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Hey, guess who invested a lot of money in the Merdle business? That's right, it was Arthur. Poor, dumb Arthur.
And guess whose money it all was? It wasn't just his – it was Doyce's too. Oh, yeah. Arthur invested all the company money! Which is now all gone.
Pancks finds Arthur with his head on his desk. Pancks commiserates, feels horrible, and demands that Arthur yell at him. Arthur does, half-heartedly.
Pancks then offers to get Rugg, the lawyer, to talk to Arthur about his options.
Rugg wants immediately to try to isolate Arthur as much as possible from the losses.
But Arthur wants only two things: 1) to take full moral responsibility for the money loss, and publish his guilt and remorse in the papers, and 2) assume total financial responsibility for everything.
Rugg is all, um, I advise against that. But Arthur won't change his mind, and so the notices about how he, not Doyle, is to blame go out all over town.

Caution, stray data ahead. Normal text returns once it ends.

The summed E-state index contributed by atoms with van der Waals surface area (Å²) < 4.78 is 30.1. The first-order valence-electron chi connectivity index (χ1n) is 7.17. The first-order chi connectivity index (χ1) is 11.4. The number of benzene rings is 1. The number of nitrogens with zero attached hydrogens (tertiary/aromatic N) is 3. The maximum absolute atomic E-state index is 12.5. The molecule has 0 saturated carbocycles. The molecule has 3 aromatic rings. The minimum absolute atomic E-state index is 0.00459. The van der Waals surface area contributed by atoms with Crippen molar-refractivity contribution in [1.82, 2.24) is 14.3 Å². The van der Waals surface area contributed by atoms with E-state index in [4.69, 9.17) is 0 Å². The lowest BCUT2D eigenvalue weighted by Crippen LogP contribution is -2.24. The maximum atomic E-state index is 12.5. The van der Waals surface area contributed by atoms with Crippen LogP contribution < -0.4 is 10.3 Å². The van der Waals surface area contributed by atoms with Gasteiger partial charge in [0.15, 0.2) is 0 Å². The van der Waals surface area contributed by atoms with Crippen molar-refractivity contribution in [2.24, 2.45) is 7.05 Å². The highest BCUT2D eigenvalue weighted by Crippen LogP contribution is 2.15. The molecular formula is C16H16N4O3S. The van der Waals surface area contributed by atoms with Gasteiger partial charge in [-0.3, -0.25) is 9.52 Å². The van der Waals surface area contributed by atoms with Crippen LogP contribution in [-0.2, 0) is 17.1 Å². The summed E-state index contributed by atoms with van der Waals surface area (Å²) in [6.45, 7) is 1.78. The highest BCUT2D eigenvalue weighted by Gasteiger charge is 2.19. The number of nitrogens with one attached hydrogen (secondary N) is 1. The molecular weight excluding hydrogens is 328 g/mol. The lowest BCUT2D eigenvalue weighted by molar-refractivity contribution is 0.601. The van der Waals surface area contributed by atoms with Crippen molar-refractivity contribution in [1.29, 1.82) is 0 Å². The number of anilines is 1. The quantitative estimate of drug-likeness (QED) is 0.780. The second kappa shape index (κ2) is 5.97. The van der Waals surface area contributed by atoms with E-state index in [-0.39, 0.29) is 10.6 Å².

Everyone in town is psyched to have a scapegoat. Although it's sort of unclear what exactly they are scapegoating Arthur for, since all he did was invest in the Merdle stuff like everyone else. Shmoop's going to go out on a limb and say that this might be a place where Dickens shows that he doesn't have the clearest understanding of how investments worked before the days of corporations and stocks.
But in any case, warrants are out for Arthur's arrest for debt.
Arthur says he wants to be taken to the Marshalsea prison rather than the new one that was just built. And so it happens. He is arrested by a randomly totally heinous anti-Semitic stereotype. (Yeesh, Dickens, bigotry much?)
At the Marshalsea, Chivery is the turnkey and is shocked to see Arthur.
After a while, John Chivery takes Arthur to his new room. Surprise – it's the Dorrits' old room!